Minnesota has a long hailed tradition of white political progressiveness. In 1933, Austin, Minnesota, was home to the first-ever sit down strike in U.S. history. However, the state has had an even longer history of white dominance, exclusion and violence. Just 11 years before the historic sit-in, white workers on strike (also in Austin) organized a lynch mob, attacked and killed Black strikebreakers brought in from the South. Labor historian and co-executive director of East Side Freedom Library Peter Rachleff, explains one root cause of that dual nature:
“The relations between white workers and white employers is worked through by the presence of workers of color,” Rachleff says, “the idea that immigrants take jobs that (white) Americans don’t want or that employers have threatened and at times used strikebreakers or replacements who come from communities of color when white workers themselves are challenging power and trying to organize or trying to strike.”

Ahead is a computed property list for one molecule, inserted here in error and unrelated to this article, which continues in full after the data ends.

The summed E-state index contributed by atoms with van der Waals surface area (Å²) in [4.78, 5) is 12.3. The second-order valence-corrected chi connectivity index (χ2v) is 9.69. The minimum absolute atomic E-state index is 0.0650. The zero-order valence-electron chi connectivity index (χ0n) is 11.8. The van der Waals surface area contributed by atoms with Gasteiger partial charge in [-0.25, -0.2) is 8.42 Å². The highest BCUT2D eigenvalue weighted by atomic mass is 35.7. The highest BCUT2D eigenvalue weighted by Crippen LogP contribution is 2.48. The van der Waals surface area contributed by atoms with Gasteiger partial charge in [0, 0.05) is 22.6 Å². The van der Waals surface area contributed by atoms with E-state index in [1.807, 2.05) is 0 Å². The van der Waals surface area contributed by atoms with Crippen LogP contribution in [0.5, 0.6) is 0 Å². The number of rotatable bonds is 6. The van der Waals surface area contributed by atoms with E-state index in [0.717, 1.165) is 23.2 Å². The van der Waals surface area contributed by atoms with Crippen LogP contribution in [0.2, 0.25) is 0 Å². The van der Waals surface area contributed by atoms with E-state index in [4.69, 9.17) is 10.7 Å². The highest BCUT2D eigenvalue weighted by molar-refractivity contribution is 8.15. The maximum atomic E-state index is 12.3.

On Dec. 13, 2015, the Twin Cities Daily Planet hosted a panel of scholars at the East Side Freedom Library in St. Paul to discuss white supremacy’s long history in Minnesota and how it can be overcome. Watch the full discussion, featuring Rachleff, Minneapolis Community and Technical College English professor Shannon Gibney and University of Minnesota African American studies professor Keith Mayes, below.
[Editor’s Note: The title for Andrea Plaid in the video calls her the Editor of the Twin Cities Daily Planet. She is the former Arts + Culture Editor.]